1B:  Manchester Cedar Swamp All Persons Trail: The Whole Trail Experience
Presenters:  Joanne Glode and Megan Latour, The Nature Conservancy NH
Completing construction of the trail is just the beginning of the journey! Come learn how The Nature Conservancy integrated community feedback and partner guidance to develop extra features to increase accessibility and engagement along the All Persons Trail in Manchester. Using the lens of inclusion, we’ve created signage, interpretive features, transportation options and more in an effort to provide more equitable opportunities to access nature and enhance the experience for all.

12:30 PM-2:15 PM

Conference Welcome
Land Acknowledgement by Denise & Paul Pouliot of the Cowasuck Band of the Pennacook-Abenaki People

OPENING KEYNOTE:  RESTORATION AND RECIPROCITY - ROBIN WALL KIMMERER

Ecological restoration  can be understood as an act of reciprocity, in return for the gifts of the earth. This talk explores the ecological and ethical imperatives of healing the damage we have inflicted on our land and waters. We trace the evolution of  restoration philosophy and practice and consider how integration of indigenous knowledge can expand our understanding of restoration from the biophysical to the biocultural. Reciprocal restoration  includes not only healing the land, but our relationship to land. In healing the land, we are healing ourselves.

 

2:30 PM - 3:45PM      Session 2 Workshops

2A:  Make Your Website Inclusive with Accessibility Improvements
Presenter:  Paul Hansen, Ecopixel
Learn how to make your website accessible to people with disabilities — and easier to use by all. I’ll explain what web accessibility is, who it helps, and how to spot and fix common web accessibility issues. Attendees will have an opportunity to learn about and discuss actionable improvements to their own websites. (Presenter Paul Hansen is co-lead of the TYPO3 Accessibility Team and web developer at Ecopixel, creators of websites for conservation, collaboration and community.)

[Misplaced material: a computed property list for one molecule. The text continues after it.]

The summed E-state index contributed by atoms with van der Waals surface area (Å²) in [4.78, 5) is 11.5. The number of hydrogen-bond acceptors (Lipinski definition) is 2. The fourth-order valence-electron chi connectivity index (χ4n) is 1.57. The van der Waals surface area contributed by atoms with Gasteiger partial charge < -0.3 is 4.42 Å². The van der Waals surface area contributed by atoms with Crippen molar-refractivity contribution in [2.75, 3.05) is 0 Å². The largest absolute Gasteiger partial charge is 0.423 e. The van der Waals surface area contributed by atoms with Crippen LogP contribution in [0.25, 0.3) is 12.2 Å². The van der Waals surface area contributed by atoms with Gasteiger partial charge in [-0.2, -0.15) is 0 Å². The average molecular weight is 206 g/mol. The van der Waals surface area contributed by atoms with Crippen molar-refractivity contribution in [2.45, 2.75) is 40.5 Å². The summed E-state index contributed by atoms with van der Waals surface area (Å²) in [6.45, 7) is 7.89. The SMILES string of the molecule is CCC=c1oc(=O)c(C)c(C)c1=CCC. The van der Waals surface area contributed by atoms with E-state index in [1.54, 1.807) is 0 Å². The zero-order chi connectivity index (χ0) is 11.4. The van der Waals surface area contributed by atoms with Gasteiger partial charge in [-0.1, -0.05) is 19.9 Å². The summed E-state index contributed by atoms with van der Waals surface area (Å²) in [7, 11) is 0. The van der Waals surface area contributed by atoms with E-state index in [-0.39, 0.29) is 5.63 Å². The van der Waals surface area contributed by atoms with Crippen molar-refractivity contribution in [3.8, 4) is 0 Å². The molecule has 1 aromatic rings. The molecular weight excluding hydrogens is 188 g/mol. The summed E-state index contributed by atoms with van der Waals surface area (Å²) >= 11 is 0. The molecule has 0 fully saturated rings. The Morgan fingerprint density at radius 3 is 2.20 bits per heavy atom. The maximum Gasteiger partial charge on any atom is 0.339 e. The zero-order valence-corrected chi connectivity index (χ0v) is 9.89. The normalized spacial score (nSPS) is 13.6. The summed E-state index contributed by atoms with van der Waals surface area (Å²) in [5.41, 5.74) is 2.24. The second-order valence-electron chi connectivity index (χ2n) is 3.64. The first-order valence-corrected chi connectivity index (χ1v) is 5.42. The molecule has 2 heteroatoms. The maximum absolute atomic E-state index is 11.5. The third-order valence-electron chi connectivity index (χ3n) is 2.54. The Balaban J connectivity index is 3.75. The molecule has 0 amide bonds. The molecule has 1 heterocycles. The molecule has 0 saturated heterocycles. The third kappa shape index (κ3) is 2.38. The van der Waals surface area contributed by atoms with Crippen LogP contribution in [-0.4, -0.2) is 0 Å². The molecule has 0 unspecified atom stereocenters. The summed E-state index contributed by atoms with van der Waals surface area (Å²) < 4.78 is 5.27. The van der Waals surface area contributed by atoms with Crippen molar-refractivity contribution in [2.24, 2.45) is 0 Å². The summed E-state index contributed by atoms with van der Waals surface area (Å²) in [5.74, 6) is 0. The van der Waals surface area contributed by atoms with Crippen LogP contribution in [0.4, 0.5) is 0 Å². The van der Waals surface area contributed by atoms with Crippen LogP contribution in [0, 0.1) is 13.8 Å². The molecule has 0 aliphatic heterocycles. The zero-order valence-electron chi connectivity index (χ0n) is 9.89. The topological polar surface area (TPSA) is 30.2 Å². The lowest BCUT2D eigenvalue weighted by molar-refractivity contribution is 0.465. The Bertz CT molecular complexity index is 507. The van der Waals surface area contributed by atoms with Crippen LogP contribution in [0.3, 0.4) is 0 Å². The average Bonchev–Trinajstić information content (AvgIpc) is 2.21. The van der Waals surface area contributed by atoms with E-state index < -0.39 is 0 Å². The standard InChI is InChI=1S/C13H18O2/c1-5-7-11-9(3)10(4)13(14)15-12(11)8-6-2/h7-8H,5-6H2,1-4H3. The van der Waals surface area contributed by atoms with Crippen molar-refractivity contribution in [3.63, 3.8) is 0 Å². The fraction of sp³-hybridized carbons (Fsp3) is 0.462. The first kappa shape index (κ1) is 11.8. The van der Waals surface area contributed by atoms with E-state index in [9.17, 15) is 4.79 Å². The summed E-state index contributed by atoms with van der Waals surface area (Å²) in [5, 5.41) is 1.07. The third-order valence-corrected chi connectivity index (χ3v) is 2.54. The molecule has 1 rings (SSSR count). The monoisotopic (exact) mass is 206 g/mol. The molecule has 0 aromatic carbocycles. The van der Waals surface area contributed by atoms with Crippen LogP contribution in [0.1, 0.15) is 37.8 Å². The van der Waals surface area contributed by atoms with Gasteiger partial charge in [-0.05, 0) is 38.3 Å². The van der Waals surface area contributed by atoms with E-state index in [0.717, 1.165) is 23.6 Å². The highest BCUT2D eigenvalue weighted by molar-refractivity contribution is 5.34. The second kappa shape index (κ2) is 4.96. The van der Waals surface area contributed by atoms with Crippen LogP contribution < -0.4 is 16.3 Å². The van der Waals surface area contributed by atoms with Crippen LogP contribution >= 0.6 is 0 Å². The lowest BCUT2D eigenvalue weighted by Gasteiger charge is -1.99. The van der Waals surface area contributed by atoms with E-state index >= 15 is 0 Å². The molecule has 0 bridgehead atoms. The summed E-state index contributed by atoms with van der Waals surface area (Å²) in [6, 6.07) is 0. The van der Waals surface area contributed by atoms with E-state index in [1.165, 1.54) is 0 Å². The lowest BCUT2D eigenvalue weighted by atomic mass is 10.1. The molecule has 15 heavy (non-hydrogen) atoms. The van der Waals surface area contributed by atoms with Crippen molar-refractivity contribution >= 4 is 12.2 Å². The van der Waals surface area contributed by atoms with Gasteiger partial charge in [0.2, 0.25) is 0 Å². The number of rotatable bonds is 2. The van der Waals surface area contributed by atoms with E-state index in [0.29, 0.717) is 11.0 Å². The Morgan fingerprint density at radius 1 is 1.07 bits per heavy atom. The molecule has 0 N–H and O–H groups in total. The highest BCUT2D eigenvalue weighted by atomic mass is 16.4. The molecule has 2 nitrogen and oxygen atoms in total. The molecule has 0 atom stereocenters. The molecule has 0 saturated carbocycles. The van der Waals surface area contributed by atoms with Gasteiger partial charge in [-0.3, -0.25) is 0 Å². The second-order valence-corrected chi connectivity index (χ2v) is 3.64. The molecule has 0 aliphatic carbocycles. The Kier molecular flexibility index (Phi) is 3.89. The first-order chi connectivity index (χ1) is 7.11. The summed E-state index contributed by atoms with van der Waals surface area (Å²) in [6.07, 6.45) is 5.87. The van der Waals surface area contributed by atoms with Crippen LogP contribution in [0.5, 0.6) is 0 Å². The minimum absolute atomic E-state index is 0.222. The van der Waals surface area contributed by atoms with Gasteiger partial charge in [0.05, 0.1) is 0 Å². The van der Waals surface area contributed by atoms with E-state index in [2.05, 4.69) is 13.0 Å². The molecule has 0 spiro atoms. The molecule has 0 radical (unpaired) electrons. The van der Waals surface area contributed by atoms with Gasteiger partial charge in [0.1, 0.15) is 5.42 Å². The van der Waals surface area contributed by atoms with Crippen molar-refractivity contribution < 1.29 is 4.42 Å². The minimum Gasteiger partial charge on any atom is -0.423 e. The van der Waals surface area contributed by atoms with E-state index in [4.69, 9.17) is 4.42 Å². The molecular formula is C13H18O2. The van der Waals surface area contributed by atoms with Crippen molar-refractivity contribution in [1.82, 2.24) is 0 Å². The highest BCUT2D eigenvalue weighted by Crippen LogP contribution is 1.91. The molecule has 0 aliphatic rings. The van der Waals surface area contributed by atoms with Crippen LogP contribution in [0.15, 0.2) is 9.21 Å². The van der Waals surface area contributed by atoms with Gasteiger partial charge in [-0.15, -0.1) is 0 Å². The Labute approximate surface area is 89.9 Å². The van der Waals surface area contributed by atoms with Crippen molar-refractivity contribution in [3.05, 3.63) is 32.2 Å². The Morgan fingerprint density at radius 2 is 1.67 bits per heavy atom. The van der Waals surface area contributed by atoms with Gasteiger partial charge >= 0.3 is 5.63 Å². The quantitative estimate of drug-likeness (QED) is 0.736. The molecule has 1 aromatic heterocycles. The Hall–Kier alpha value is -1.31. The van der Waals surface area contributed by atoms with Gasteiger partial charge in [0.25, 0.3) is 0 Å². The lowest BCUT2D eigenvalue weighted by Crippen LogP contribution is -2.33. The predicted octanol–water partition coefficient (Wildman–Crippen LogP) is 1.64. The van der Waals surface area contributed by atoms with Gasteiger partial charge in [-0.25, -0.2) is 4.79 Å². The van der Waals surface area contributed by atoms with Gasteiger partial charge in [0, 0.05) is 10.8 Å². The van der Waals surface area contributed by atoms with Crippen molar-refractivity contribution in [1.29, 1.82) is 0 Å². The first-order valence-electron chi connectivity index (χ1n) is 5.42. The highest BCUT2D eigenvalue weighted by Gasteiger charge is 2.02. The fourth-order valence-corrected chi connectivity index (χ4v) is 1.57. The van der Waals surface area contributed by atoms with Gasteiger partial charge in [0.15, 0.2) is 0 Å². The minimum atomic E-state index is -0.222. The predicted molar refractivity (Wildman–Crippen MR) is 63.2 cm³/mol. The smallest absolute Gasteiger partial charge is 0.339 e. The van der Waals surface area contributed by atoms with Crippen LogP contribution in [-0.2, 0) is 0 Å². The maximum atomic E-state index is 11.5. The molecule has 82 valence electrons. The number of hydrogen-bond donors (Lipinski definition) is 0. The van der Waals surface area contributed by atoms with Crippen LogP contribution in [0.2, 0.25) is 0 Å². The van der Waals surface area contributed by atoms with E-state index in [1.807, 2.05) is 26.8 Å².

2B:  Adapting to Climate Change in Your Stewardship Program
Presenters: Maria Janowiak and Maddie Baroli, Northern Institute of Applied Climate Science
This interactive session will help you incorporate climate change considerations in stewardship activities. We will walk through the “Quick Start Guide to Adaptation Planning for Land Trusts” to explore questions such as: 1) What are your stewardship goals? 2) What climate risks and vulnerabilities may affect those goals? 3) What actions can you can take on your land to help address climate risks? We will share adaptation strategies and tools and discuss how to begin evaluating your stewardship activities through a climate lens. Walk away with motivation and ideas for action.

2C:  Developing the Next Generation of Conservation Leaders: NextGen Advisory Board, a Case Study
Presenter: EJ Porth, Gallatin Valley Land Trust
When perpetuity is part of the mission, we must constantly consider who will support and lead this work in the future. For land trusts, thinking about the future is imperative. EJ Porth with the Gallatin Valley Land Trust in Bozeman, MT will share a model for engaging the next generation of conservation leaders. Through their NextGen Advisory Board GVLT has engaged a new generation of donors and created a feedback loop to learn about community challenges and ensure the mission of the land trust remains relevant into the future.  Join us to learn tips and tricks on engaging millennials.